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I just want you guys to double check if I'm on the right track.

so to prove $\sin '(z)$ = $ \cos (z)$

I did this: $\sin (z)$ = $\frac {e^{iz} - e^{-iz}}{2i}$

$\sin '(z)$ = $\frac {i(e^{iz} + e^{-iz})}{2i}$ = $\frac {e^{iz} + e^{-iz}}{2}$ = $\cos (z)$

is that correct?

and for $\cos '(z)$ = $-\sin (z)$ I did something similar.

$\cos (z)$ = $\frac {e^{iz} + e^{-iz}}{2}$

$\cos '(z)$ = $\frac {i(e^{iz} - e^{-iz})}{2}$ = $\frac {i(e^{iz} - e^{-iz})}{2}* \frac{i}{i}$ = $\frac {i^2(e^{iz} - e^{-iz})}{2i}$ = $\frac {-e^{iz} + e^{-iz}}{2i}$ = $-\sin (z)$

or using the Cauchy-Riemann formula/equation:

$f '(z_0)= \frac{du}{dx} (x_0, y_0) - i \frac{du}{dy} (x_0,y_0)$

where

$\frac{du}{dx} (x_0,y_0) = \frac{dv}{dy} (x_0,y_0)$ and $\frac{du}{dy} (x_0,y_0) = -\frac{dv}{dx} (x_0,y_0)$

so $\cos z = \cos x\cosh y - i\sin x\sinh y$ using the formula/equations we get:

$\cos '(z) = -\sin x\cosh y - i\cos x\sinh y$. I believe this is the correct way. but please correct me if I'm wrong. Thank you!

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    $\begingroup$ To know if you proof is correct we need to know which definition of sin and cos you use. Why did you use the complex analysis tag? the real analysis (or even the calculus tag) would be better for this question $\endgroup$ Apr 15, 2013 at 14:18
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    $\begingroup$ @DominicMichaelis, I think Tim means they are complex-valued functions. $\endgroup$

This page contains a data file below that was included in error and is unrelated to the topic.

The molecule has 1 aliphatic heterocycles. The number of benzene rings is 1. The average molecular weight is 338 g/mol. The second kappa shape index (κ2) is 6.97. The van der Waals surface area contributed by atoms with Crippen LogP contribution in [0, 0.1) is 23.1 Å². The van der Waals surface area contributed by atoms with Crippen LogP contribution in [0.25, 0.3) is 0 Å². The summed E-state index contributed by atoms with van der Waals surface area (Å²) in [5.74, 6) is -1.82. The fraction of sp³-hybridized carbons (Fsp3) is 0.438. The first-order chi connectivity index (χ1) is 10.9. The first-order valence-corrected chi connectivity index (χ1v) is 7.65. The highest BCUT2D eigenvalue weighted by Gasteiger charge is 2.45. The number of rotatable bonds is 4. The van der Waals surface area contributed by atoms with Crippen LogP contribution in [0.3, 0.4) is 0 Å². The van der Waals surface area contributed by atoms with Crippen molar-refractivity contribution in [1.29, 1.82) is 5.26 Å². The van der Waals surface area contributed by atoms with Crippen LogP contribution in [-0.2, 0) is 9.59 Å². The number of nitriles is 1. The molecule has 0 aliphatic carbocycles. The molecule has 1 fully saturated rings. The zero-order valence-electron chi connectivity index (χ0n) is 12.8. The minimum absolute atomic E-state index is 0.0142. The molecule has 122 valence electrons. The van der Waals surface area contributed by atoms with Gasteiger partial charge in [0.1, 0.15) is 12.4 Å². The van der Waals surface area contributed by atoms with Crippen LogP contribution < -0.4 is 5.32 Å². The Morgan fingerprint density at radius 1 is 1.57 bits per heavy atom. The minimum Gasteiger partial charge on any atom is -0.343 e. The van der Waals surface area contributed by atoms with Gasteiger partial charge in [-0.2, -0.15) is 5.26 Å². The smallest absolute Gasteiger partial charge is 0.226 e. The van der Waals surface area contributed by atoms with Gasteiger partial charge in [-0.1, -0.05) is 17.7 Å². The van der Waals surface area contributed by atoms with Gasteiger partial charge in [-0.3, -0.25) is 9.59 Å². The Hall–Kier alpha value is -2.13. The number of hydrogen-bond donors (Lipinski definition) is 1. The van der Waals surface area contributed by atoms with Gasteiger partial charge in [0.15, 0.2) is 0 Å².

– Easy
    Apr 15, 2013 at 14:21
  • $\begingroup$ @DominicMichaelis do you mean whether we use $\cos (z)$ = $\frac {e^{iz} - e^{-iz}}{2i}$ or whether it equals $\cos x\cosh y - i \sin x\sinh y$ ? $\endgroup$
    – Tim
    Apr 15, 2013 at 14:21
  • $\begingroup$ @Easy Yes I'm referring to the $\mathbb{C}$ derivative of $\cos (z)$. Thank you. $\endgroup$
    – Tim
    Apr 15, 2013 at 14:23
  • $\begingroup$ I understand how to get it both ways now. I realized I can use the Cauchy-Riemann equations to solve it the other way as well. Thanks for the help and insight everyone! $\endgroup$
    – Tim
    Apr 15, 2013 at 14:30

1 Answer 1

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Looks okay (although I am not sure about the Cauchy-Riemann approach). The best way to prove this is by using the exponential definition of $\sin$e or $\cos$ine to verify the derivatives. Just a quick note; For a more rigorous method, you can also prove the result by differentiation from first principles: \begin{equation*} \frac{d}{dx}\sin(x)=\lim_{h\to 0}\frac{\sin(x+h)-\sin(x)}{h} \end{equation*} and apply the double angle formulae. Proceed in a similar fashion for $\cos$ine.

You may also be interested in the following geometric approach to your derivative problem:

http://ocw.mit.edu/courses/mathematics/18-01sc-single-variable-calculus-fall-2010/1.-differentiation/part-a-definition-and-basic-rules/session-8-limits-of-sine-and-cosine/MIT18_01SCF10_Ses8d.pdf

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